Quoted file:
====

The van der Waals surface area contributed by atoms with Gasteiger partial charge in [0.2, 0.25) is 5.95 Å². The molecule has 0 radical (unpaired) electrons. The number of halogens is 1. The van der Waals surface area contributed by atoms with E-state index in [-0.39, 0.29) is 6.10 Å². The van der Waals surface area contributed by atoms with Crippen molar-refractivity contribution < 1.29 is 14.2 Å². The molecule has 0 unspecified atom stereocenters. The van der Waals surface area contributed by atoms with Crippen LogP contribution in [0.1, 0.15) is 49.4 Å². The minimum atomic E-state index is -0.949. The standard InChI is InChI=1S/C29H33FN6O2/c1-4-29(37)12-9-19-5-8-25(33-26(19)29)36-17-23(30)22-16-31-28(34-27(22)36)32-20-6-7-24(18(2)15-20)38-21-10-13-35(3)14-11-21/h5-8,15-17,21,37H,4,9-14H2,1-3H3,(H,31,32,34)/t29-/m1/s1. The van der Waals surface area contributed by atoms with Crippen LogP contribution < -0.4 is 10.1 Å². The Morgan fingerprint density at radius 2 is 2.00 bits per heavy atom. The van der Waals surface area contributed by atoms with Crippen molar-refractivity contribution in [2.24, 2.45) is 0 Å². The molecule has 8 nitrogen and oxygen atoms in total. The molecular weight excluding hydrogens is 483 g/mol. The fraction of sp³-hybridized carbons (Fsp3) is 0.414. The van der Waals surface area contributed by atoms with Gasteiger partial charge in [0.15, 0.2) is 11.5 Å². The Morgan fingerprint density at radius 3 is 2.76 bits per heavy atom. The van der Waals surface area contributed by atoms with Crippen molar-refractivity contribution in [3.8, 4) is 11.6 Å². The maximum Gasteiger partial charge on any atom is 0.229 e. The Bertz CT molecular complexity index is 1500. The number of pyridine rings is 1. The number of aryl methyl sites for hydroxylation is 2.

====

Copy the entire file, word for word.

The van der Waals surface area contributed by atoms with Gasteiger partial charge in [0.2, 0.25) is 5.95 Å². The molecule has 0 radical (unpaired) electrons. The number of halogens is 1. The van der Waals surface area contributed by atoms with E-state index in [-0.39, 0.29) is 6.10 Å². The van der Waals surface area contributed by atoms with Crippen molar-refractivity contribution < 1.29 is 14.2 Å². The molecule has 0 unspecified atom stereocenters. The van der Waals surface area contributed by atoms with Crippen LogP contribution in [0.1, 0.15) is 49.4 Å². The minimum atomic E-state index is -0.949. The standard InChI is InChI=1S/C29H33FN6O2/c1-4-29(37)12-9-19-5-8-25(33-26(19)29)36-17-23(30)22-16-31-28(34-27(22)36)32-20-6-7-24(18(2)15-20)38-21-10-13-35(3)14-11-21/h5-8,15-17,21,37H,4,9-14H2,1-3H3,(H,31,32,34)/t29-/m1/s1. The van der Waals surface area contributed by atoms with Crippen LogP contribution < -0.4 is 10.1 Å². The Morgan fingerprint density at radius 2 is 2.00 bits per heavy atom. The van der Waals surface area contributed by atoms with Crippen molar-refractivity contribution in [2.24, 2.45) is 0 Å². The molecule has 8 nitrogen and oxygen atoms in total. The molecular weight excluding hydrogens is 483 g/mol. The fraction of sp³-hybridized carbons (Fsp3) is 0.414. The van der Waals surface area contributed by atoms with Gasteiger partial charge in [0.15, 0.2) is 11.5 Å². The Morgan fingerprint density at radius 3 is 2.76 bits per heavy atom. The van der Waals surface area contributed by atoms with Crippen molar-refractivity contribution in [3.8, 4) is 11.6 Å². The maximum Gasteiger partial charge on any atom is 0.229 e. The Bertz CT molecular complexity index is 1500. The number of pyridine rings is 1. The number of aryl methyl sites for hydroxylation is 2.